If you want to get stronger, want to win the big one, but can’t seem to have mental peace with the deload, and struggle with the downtime, I very much encourage you to meditate on the matter and dig into what’s not letting you take a step that will actually help you. Learn why you have difficulty letting go.  

It’s high on my list of things to work on with athletes, so if you struggle with this, you aren’t alone. It also comes with no judgment, as it took some failure and real-time learning on my part to learn one of the best lessons of my career on this topic. I’ve seen too many people underperform on game day after 8 week camps and years of training, all because they pushed it compulsively until the big dance. Worse yet, I’ve seen injuries that I believe could have been possibly mitigated had some care been taken in respect to scheduling and deload.

I hope this gives you some things to think about in applying these concepts to your training.

Be well, be strong,

Mark DiSalvo

The Most Underrated Parameter in Programming

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Tempo is the most underrated and oft-forgotten factor in programming.

If a training program is presented to you that involves strength work, lifting, or calisthenics, and it does not even address tempo at all, I suggest you don’t bother with it.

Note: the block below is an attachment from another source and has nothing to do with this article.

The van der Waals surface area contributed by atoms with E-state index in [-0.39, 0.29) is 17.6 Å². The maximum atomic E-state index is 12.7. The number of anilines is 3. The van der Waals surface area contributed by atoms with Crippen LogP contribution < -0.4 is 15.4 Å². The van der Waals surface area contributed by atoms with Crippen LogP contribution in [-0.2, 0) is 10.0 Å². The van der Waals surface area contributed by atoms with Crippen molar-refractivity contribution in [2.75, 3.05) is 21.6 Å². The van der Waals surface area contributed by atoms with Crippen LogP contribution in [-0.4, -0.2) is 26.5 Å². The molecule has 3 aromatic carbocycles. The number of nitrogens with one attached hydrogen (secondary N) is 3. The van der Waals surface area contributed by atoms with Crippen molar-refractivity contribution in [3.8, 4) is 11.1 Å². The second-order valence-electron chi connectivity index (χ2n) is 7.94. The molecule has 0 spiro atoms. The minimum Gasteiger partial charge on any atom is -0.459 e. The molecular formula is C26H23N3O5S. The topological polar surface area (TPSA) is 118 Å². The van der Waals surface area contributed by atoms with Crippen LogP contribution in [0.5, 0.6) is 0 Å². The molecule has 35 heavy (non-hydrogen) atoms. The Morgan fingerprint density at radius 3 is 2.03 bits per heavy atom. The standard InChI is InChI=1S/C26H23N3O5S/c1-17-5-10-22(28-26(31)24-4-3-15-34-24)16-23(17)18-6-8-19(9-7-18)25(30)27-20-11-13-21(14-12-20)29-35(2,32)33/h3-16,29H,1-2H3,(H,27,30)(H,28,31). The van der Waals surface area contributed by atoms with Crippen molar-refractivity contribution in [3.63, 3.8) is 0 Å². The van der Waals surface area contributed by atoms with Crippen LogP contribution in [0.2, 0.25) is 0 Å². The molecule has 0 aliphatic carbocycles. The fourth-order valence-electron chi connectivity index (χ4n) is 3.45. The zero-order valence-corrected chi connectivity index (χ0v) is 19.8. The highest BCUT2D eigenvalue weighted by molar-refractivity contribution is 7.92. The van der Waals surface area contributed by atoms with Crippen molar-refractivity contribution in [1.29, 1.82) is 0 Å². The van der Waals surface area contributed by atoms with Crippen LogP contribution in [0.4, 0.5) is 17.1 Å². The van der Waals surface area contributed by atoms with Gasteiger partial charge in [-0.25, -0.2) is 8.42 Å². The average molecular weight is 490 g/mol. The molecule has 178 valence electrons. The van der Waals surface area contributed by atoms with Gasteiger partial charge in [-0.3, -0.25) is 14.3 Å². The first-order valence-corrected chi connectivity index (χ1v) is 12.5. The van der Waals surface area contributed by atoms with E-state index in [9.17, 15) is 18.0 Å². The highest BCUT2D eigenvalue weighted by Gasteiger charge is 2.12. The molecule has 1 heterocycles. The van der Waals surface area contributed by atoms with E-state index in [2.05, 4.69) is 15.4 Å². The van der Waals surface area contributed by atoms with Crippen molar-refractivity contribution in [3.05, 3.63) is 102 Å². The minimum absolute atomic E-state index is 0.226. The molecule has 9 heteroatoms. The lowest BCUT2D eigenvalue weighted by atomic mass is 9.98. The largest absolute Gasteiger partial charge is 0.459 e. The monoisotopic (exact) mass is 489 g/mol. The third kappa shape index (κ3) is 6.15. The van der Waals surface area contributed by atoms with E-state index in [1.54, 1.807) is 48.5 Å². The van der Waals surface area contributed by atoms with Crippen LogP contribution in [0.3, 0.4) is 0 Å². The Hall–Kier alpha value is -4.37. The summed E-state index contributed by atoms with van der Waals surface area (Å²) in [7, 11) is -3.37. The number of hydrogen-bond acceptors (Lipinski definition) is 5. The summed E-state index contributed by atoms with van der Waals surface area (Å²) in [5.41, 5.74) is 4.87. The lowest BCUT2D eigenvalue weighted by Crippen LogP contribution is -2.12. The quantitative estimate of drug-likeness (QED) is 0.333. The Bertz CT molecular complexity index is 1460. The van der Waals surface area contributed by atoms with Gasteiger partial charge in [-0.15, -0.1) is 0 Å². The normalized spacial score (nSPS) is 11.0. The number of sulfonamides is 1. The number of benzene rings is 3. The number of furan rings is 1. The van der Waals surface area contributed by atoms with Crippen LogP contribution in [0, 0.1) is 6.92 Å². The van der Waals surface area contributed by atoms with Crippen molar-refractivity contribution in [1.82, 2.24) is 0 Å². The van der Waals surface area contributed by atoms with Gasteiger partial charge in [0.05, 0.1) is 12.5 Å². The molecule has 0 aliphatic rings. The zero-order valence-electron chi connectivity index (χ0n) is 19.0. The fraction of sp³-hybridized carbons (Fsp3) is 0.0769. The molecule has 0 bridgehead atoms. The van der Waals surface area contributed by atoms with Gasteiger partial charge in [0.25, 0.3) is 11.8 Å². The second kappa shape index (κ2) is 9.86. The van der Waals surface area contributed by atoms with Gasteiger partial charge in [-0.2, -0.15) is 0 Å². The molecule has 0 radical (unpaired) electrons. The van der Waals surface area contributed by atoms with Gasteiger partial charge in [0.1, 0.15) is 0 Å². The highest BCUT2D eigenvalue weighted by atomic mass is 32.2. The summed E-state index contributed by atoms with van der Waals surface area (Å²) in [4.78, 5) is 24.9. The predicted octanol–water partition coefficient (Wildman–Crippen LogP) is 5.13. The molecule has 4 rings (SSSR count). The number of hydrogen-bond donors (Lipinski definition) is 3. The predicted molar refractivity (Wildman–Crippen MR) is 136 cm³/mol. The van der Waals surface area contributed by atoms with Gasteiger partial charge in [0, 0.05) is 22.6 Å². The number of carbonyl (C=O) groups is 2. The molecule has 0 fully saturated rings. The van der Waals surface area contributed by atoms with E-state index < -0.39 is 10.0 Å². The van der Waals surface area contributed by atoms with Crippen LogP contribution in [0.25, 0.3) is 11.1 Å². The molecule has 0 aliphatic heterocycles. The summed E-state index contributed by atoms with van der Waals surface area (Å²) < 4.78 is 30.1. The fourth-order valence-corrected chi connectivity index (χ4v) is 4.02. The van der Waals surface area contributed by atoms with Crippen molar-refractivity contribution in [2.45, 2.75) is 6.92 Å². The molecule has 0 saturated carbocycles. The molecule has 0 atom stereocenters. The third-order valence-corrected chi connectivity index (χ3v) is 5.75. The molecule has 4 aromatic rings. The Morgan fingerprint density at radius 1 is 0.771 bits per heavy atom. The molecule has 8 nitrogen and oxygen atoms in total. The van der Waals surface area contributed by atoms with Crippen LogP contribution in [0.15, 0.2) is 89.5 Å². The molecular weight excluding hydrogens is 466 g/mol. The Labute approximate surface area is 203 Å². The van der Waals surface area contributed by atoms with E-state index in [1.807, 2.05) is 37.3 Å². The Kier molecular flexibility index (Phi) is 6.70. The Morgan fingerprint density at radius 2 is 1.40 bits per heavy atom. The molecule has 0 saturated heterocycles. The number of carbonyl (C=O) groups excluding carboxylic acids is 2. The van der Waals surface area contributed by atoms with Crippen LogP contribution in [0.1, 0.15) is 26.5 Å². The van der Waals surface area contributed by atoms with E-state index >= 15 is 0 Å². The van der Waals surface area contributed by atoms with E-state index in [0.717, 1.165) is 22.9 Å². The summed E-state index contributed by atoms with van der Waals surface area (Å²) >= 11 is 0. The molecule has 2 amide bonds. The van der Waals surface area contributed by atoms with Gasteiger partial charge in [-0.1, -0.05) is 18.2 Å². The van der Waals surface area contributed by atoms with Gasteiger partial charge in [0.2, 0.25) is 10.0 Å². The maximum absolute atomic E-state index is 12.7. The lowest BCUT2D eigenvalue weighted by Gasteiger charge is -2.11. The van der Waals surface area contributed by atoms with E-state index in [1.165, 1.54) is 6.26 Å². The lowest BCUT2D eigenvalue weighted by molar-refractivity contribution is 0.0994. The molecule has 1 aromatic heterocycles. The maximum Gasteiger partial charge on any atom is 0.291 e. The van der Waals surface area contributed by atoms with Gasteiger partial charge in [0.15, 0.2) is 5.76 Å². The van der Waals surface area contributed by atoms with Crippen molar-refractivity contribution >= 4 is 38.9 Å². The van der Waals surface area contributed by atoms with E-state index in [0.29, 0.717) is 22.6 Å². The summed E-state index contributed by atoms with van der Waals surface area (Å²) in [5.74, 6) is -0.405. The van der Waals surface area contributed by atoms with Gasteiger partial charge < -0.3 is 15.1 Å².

What is Tempo and What Does It Mean?

Tempo specifically refers to the speed of each phase of movement and contraction time in an exercise. It’s sometimes referred to as TUT or Time Under Tension.  The speed at which you’re expected to do a movement dictates the sets/reps, and by extension, the load. All of that translates to the desired response of the workout in the first place. Because of this, it is as important of a consideration as sets, reps and load when discussing strength training.

Translated further in an example: if you have very low weight on a bar and you’re meant to do it for a high rep count, you should probably be slowing down the tempo quite a bit to create muscular stress and NOT throwing weight around quickly. (*There are exceptions in power training of course, but this is outside the scope of this article).